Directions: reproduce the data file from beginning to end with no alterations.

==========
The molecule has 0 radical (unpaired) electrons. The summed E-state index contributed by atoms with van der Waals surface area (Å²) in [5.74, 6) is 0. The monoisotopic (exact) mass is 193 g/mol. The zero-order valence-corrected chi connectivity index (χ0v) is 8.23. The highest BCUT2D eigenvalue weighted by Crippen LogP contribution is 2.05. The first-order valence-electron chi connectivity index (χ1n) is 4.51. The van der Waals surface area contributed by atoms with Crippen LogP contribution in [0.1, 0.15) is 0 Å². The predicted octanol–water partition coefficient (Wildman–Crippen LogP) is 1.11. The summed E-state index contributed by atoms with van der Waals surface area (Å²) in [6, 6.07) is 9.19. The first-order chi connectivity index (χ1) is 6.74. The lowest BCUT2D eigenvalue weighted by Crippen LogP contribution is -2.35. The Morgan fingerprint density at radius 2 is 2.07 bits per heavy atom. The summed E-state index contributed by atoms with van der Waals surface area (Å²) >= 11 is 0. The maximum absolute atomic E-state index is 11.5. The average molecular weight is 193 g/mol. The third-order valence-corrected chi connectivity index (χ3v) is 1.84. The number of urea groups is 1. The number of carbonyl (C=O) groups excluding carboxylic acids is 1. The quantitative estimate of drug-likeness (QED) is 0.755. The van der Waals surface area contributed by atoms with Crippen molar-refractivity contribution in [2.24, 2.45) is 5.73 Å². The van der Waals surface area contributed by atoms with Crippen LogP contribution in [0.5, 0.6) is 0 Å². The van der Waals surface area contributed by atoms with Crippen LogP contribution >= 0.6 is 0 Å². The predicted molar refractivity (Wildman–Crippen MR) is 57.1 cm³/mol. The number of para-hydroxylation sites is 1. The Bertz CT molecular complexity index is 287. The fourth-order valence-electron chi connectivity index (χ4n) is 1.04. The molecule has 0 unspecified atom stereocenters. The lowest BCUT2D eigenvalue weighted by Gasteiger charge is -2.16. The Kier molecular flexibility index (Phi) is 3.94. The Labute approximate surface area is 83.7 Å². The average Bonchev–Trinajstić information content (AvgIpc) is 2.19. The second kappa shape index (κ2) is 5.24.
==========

The molecule has 0 radical (unpaired) electrons. The summed E-state index contributed by atoms with van der Waals surface area (Å²) in [5.74, 6) is 0. The monoisotopic (exact) mass is 193 g/mol. The zero-order valence-corrected chi connectivity index (χ0v) is 8.23. The highest BCUT2D eigenvalue weighted by Crippen LogP contribution is 2.05. The first-order valence-electron chi connectivity index (χ1n) is 4.51. The van der Waals surface area contributed by atoms with Crippen LogP contribution in [0.1, 0.15) is 0 Å². The predicted octanol–water partition coefficient (Wildman–Crippen LogP) is 1.11. The summed E-state index contributed by atoms with van der Waals surface area (Å²) in [6, 6.07) is 9.19. The first-order chi connectivity index (χ1) is 6.74. The lowest BCUT2D eigenvalue weighted by Crippen LogP contribution is -2.35. The Morgan fingerprint density at radius 2 is 2.07 bits per heavy atom. The summed E-state index contributed by atoms with van der Waals surface area (Å²) >= 11 is 0. The maximum absolute atomic E-state index is 11.5. The average molecular weight is 193 g/mol. The third-order valence-corrected chi connectivity index (χ3v) is 1.84. The number of urea groups is 1. The number of carbonyl (C=O) groups excluding carboxylic acids is 1. The quantitative estimate of drug-likeness (QED) is 0.755. The van der Waals surface area contributed by atoms with Crippen molar-refractivity contribution in [2.24, 2.45) is 5.73 Å². The van der Waals surface area contributed by atoms with Crippen LogP contribution in [0.5, 0.6) is 0 Å². The van der Waals surface area contributed by atoms with Crippen LogP contribution >= 0.6 is 0 Å². The predicted molar refractivity (Wildman–Crippen MR) is 57.1 cm³/mol. The number of para-hydroxylation sites is 1. The Bertz CT molecular complexity index is 287. The fourth-order valence-electron chi connectivity index (χ4n) is 1.04. The molecule has 0 unspecified atom stereocenters. The lowest BCUT2D eigenvalue weighted by Gasteiger charge is -2.16. The Kier molecular flexibility index (Phi) is 3.94. The Labute approximate surface area is 83.7 Å². The average Bonchev–Trinajstić information content (AvgIpc) is 2.19. The second kappa shape index (κ2) is 5.24.